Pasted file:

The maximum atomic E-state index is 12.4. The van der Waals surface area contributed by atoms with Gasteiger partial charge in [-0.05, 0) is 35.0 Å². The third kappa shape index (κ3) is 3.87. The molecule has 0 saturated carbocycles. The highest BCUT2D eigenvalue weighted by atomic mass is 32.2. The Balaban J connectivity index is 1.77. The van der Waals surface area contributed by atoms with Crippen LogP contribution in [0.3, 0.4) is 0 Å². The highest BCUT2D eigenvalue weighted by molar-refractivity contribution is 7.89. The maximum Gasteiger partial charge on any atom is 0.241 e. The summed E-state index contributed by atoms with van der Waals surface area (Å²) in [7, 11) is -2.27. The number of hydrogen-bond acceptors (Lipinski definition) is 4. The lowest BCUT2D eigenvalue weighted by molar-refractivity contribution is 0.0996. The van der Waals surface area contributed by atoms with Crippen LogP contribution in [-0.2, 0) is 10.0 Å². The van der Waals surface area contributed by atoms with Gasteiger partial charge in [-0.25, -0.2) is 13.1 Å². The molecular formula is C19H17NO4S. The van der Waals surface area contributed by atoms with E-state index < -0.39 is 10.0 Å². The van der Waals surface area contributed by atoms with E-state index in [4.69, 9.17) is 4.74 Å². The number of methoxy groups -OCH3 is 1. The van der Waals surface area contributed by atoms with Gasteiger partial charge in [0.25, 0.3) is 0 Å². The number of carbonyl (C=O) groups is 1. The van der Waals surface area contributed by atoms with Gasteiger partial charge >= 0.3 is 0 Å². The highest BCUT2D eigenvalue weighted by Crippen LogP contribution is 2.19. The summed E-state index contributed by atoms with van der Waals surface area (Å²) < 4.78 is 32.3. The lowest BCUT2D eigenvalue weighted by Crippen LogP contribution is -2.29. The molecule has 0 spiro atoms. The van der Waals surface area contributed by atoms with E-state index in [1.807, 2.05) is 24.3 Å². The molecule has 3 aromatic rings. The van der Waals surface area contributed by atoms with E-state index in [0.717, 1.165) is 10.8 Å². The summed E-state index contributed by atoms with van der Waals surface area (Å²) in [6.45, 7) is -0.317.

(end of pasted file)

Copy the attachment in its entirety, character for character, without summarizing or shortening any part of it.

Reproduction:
The maximum atomic E-state index is 12.4. The van der Waals surface area contributed by atoms with Gasteiger partial charge in [-0.05, 0) is 35.0 Å². The third kappa shape index (κ3) is 3.87. The molecule has 0 saturated carbocycles. The highest BCUT2D eigenvalue weighted by atomic mass is 32.2. The Balaban J connectivity index is 1.77. The van der Waals surface area contributed by atoms with Crippen LogP contribution in [0.3, 0.4) is 0 Å². The highest BCUT2D eigenvalue weighted by molar-refractivity contribution is 7.89. The maximum Gasteiger partial charge on any atom is 0.241 e. The summed E-state index contributed by atoms with van der Waals surface area (Å²) in [7, 11) is -2.27. The number of hydrogen-bond acceptors (Lipinski definition) is 4. The lowest BCUT2D eigenvalue weighted by molar-refractivity contribution is 0.0996. The van der Waals surface area contributed by atoms with Crippen LogP contribution in [-0.2, 0) is 10.0 Å². The van der Waals surface area contributed by atoms with Gasteiger partial charge in [-0.25, -0.2) is 13.1 Å². The molecular formula is C19H17NO4S. The van der Waals surface area contributed by atoms with E-state index < -0.39 is 10.0 Å². The van der Waals surface area contributed by atoms with E-state index in [4.69, 9.17) is 4.74 Å². The number of methoxy groups -OCH3 is 1. The van der Waals surface area contributed by atoms with Gasteiger partial charge in [0.25, 0.3) is 0 Å². The number of carbonyl (C=O) groups is 1. The van der Waals surface area contributed by atoms with Gasteiger partial charge >= 0.3 is 0 Å². The highest BCUT2D eigenvalue weighted by Crippen LogP contribution is 2.19. The summed E-state index contributed by atoms with van der Waals surface area (Å²) < 4.78 is 32.3. The lowest BCUT2D eigenvalue weighted by Crippen LogP contribution is -2.29. The molecule has 0 spiro atoms. The van der Waals surface area contributed by atoms with E-state index in [1.807, 2.05) is 24.3 Å². The molecule has 3 aromatic rings. The van der Waals surface area contributed by atoms with E-state index in [0.717, 1.165) is 10.8 Å². The summed E-state index contributed by atoms with van der Waals surface area (Å²) in [6.45, 7) is -0.317.